Tuesday, September 29, 2020

2020 Travel the World - Week 39

I started a Travel the World Series last year. (It should be noted that I did a similar thing in 2018, only it was the 50 states.) For 50 weeks in 2019, I visited a different country (virtually) and shared facts about that country. I then selected one tidbit of information about that week's country as inspiration for a card. Fifty weeks; fifty countries... BUT there are 195 countries in the world so that was just a little over 25% of them. Of course I couldn't stop, so this year I'm continuing with fifty more countries, one per week.

This week's country is...


Iceland is a Nordic island country in the North Atlantic.

Just south of the Artic Circle, Iceland is considered to be part of Europe for political, historical, cultural and practical reasons.

Iceland is the 18th largest island int he world and Europe's second largest island after Great Britain.

Despite its name, Iceland's surface is only ten percent ice and it has surprisingly mild winters due to the warming effect of the Atlantic Gulf Stream.

Iceland was settled by Vikings from Norway sometime in the 800s, making Iceland a fairly young country when it comes to settlement. This also contributes to its distinct cultural background.

Only about 20% of the country is inhabited.

There are only about 330,000 people in Iceland, and almost 200,000 of them live in Reykjavik. Moreover, most of them are descended from the same group of 9th century Viking settlers.

Before the Vikings plundered Iceland, 40 percent of the nation was covered in trees. However, they needed all the trees to build homes, boats and to clean land for farming.

Only one fourth of the island has any vegetation and only one percent of the soil is arable. The once extensive forests are depleted and now almost non-existent. The remaining trees are mostly birch, spruce, aspen, and willow.

There are over 30 active volcanoes in Iceland.

About 11% of the country is covered in glaciers.

Iceland is full of remote and rugged landscapes, and to reach some of them, especially in the winter, some locals use "super jeeps". A super jeep is a highly modified truck with a lifted suspension and oversized tires that allow it to cross deep rivers or drive through deep snow and ice. Most of Iceland's roads are paved, but for the off-road trails that go into the central highlands, these jeeps make it possible to travel in the winter.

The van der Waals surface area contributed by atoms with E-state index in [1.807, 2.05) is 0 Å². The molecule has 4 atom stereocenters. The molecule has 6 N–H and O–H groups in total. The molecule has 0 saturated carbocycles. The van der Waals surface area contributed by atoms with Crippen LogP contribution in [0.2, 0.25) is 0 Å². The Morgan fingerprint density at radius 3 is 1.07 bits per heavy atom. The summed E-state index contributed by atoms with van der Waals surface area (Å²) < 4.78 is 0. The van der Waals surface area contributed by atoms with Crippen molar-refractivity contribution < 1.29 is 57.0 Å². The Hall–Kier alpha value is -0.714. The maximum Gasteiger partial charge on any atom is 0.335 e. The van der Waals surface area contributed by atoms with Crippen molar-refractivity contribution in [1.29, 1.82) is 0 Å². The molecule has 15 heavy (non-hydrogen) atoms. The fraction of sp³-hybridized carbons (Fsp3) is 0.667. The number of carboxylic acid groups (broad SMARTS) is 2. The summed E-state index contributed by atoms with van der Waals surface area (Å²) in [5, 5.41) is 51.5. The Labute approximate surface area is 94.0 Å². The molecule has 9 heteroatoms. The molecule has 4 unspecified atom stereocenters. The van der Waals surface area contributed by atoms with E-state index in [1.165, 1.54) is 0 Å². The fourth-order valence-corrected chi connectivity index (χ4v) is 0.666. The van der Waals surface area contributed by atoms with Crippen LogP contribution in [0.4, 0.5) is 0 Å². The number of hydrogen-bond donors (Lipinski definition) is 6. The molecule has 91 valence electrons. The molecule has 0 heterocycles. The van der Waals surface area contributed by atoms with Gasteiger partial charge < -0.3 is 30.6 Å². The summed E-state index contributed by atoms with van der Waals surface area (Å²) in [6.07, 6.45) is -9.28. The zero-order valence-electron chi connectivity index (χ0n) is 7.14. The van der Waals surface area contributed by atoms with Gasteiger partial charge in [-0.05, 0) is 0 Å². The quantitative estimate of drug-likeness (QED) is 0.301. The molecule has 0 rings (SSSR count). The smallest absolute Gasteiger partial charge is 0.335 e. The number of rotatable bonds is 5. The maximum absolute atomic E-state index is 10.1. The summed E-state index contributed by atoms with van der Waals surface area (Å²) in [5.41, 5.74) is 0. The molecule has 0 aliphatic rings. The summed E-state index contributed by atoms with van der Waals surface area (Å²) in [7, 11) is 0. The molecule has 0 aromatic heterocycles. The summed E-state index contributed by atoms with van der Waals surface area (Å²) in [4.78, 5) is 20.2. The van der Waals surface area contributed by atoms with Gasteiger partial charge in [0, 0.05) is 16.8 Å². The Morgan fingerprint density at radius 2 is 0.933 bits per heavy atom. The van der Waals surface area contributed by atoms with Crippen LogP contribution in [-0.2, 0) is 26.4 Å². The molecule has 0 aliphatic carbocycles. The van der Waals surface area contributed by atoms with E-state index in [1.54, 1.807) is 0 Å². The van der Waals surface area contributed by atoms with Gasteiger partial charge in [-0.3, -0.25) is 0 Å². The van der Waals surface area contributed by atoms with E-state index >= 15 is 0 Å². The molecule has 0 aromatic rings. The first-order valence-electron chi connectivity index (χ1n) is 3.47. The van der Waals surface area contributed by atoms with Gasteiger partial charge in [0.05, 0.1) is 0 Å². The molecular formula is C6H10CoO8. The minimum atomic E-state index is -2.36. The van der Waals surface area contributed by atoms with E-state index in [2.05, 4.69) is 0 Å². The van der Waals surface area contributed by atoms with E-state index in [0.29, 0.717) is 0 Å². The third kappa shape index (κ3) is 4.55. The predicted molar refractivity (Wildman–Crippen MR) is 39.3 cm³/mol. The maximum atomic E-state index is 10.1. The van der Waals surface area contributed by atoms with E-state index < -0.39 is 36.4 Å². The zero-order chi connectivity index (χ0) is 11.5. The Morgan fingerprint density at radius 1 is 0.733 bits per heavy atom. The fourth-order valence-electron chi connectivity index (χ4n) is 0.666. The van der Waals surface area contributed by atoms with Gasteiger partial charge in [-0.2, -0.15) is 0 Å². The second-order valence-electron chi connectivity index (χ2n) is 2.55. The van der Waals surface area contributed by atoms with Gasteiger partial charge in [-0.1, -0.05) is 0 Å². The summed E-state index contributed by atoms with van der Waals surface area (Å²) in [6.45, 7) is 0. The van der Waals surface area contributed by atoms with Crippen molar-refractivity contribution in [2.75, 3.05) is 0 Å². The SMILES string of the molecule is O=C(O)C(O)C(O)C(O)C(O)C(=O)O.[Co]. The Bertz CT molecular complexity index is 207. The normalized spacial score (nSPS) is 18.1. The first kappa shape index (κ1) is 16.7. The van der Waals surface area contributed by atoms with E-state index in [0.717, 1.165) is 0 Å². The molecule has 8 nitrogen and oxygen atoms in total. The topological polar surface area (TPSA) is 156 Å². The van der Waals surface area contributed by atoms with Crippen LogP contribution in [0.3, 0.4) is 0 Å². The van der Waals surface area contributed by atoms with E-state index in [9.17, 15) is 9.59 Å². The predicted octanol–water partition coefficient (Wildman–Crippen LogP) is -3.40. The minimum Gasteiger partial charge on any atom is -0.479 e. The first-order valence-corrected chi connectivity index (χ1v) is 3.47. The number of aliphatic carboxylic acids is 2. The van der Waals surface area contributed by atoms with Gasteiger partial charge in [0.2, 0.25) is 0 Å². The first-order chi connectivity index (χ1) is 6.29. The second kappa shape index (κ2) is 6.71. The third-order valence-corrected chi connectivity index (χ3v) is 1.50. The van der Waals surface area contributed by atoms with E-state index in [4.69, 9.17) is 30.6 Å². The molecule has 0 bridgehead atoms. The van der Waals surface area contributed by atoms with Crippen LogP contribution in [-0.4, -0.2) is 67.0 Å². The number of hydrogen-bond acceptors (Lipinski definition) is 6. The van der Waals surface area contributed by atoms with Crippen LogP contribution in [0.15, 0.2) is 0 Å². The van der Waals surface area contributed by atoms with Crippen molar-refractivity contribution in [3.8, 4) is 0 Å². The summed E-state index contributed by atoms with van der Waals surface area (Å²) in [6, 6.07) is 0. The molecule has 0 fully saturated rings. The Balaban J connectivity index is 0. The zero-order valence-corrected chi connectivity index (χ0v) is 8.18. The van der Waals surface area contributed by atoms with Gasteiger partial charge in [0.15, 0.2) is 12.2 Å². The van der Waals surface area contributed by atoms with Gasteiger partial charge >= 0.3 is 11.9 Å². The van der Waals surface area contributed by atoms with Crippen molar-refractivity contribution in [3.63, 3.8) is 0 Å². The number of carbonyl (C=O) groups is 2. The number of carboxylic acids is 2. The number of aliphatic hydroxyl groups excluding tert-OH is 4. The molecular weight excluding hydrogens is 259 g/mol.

Iceland's conditions are excellent for skiing, snowboarding, rock and ice climbing, mountain climbing, hiking, fishing, cycling, and ski touring. 

A fantastic destination for hiking is the wilderness area of Hornstrandir with its craggy mountains, sea cliffs, and plunging waterfalls. Seals, arctic foxes, whales, and a variety of bird life can be seen there.

Over half of Icelanders believe in the existence of invisible elves and trolls living in the countryside, with many others at least open to the possibility. It is not unusual to see small elf houses in the country that people have built so that the elves will have somewhere to live. There is also an official Elf School in Iceland, where one can learn about Icelandic elf history.

Icelanders love to play sports including football, basketball, volleyball, and horseback riding, but the national sport of Iceland is actually handball. The game is played between two teams consisting of seven players in a rectangular field. The object of the game is to score by driving the ball into the opposing net. After 60 minutes, the team with the most goals wins.

Children in Iceland don't get the same name as either of their parents. Instead the child's last name is derived from the father's or mother's first name.

Iceland has a "naming committee" that keeps an official register of approved Icelandic names. There are many names that are banned, and anyone wanting to name their child something that's not already on the list has to submit it for approval.

Icelanders call each other by their given names, even the president. The telephone directory is even listed alphabetically by first name rather than surname.

Iceland has many geysers. The English word geyser is derived from Iceland's famous Geysir. Today Geysir doesn't erupt often, but nearby Strokkur erupts ever eight to ten minutes.